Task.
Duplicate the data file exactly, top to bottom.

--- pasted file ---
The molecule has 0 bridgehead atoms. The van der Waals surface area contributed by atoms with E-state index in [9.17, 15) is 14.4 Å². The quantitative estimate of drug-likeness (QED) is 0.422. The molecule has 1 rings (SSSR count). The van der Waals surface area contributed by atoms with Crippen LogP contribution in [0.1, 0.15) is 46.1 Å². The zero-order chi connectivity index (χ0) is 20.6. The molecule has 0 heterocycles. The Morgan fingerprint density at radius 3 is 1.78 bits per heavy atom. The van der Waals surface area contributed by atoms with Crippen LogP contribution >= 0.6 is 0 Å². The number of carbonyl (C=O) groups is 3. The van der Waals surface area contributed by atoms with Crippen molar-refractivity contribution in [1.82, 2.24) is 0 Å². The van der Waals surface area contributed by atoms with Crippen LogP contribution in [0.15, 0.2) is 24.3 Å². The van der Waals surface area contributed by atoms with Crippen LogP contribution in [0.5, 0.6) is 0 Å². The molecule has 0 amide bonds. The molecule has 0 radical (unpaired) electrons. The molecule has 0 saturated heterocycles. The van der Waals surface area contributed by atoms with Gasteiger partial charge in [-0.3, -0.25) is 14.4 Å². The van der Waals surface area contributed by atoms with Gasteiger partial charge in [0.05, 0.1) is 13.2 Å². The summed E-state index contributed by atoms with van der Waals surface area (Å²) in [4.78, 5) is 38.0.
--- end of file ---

The molecule has 0 bridgehead atoms. The van der Waals surface area contributed by atoms with E-state index in [9.17, 15) is 14.4 Å². The quantitative estimate of drug-likeness (QED) is 0.422. The molecule has 1 rings (SSSR count). The van der Waals surface area contributed by atoms with Crippen LogP contribution in [0.1, 0.15) is 46.1 Å². The zero-order chi connectivity index (χ0) is 20.6. The molecule has 0 heterocycles. The Morgan fingerprint density at radius 3 is 1.78 bits per heavy atom. The van der Waals surface area contributed by atoms with Crippen LogP contribution >= 0.6 is 0 Å². The number of carbonyl (C=O) groups is 3. The van der Waals surface area contributed by atoms with Crippen molar-refractivity contribution in [1.82, 2.24) is 0 Å². The van der Waals surface area contributed by atoms with Crippen LogP contribution in [0.15, 0.2) is 24.3 Å². The van der Waals surface area contributed by atoms with Crippen LogP contribution in [0.5, 0.6) is 0 Å². The molecule has 0 amide bonds. The molecule has 0 radical (unpaired) electrons. The molecule has 0 saturated heterocycles. The van der Waals surface area contributed by atoms with Gasteiger partial charge in [-0.3, -0.25) is 14.4 Å². The van der Waals surface area contributed by atoms with Gasteiger partial charge in [0.05, 0.1) is 13.2 Å². The summed E-state index contributed by atoms with van der Waals surface area (Å²) in [4.78, 5) is 38.0.